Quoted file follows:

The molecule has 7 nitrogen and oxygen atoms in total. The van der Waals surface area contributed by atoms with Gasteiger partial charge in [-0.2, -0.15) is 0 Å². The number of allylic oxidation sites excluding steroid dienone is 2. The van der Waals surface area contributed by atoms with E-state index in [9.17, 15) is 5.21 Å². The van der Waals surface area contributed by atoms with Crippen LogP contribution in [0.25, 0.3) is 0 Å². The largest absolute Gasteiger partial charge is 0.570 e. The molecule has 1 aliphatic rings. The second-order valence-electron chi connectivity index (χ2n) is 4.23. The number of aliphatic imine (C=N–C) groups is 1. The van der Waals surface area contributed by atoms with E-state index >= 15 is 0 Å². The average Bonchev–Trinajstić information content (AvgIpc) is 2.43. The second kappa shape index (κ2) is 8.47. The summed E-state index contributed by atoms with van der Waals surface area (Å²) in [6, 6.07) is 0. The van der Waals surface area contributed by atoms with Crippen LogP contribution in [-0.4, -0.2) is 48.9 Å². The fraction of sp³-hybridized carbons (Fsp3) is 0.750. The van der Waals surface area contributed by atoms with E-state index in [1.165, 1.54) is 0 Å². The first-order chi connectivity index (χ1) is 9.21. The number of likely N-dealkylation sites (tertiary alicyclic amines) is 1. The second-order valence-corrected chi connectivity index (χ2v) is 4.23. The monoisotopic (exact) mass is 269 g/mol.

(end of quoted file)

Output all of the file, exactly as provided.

The molecule has 7 nitrogen and oxygen atoms in total. The van der Waals surface area contributed by atoms with Gasteiger partial charge in [-0.2, -0.15) is 0 Å². The number of allylic oxidation sites excluding steroid dienone is 2. The van der Waals surface area contributed by atoms with E-state index in [9.17, 15) is 5.21 Å². The van der Waals surface area contributed by atoms with Crippen LogP contribution in [0.25, 0.3) is 0 Å². The largest absolute Gasteiger partial charge is 0.570 e. The molecule has 1 aliphatic rings. The second-order valence-electron chi connectivity index (χ2n) is 4.23. The number of aliphatic imine (C=N–C) groups is 1. The van der Waals surface area contributed by atoms with E-state index >= 15 is 0 Å². The average Bonchev–Trinajstić information content (AvgIpc) is 2.43. The second kappa shape index (κ2) is 8.47. The summed E-state index contributed by atoms with van der Waals surface area (Å²) in [6, 6.07) is 0. The van der Waals surface area contributed by atoms with Crippen LogP contribution in [-0.4, -0.2) is 48.9 Å². The fraction of sp³-hybridized carbons (Fsp3) is 0.750. The van der Waals surface area contributed by atoms with E-state index in [1.165, 1.54) is 0 Å². The first-order chi connectivity index (χ1) is 9.21. The number of likely N-dealkylation sites (tertiary alicyclic amines) is 1. The second-order valence-corrected chi connectivity index (χ2v) is 4.23. The monoisotopic (exact) mass is 269 g/mol.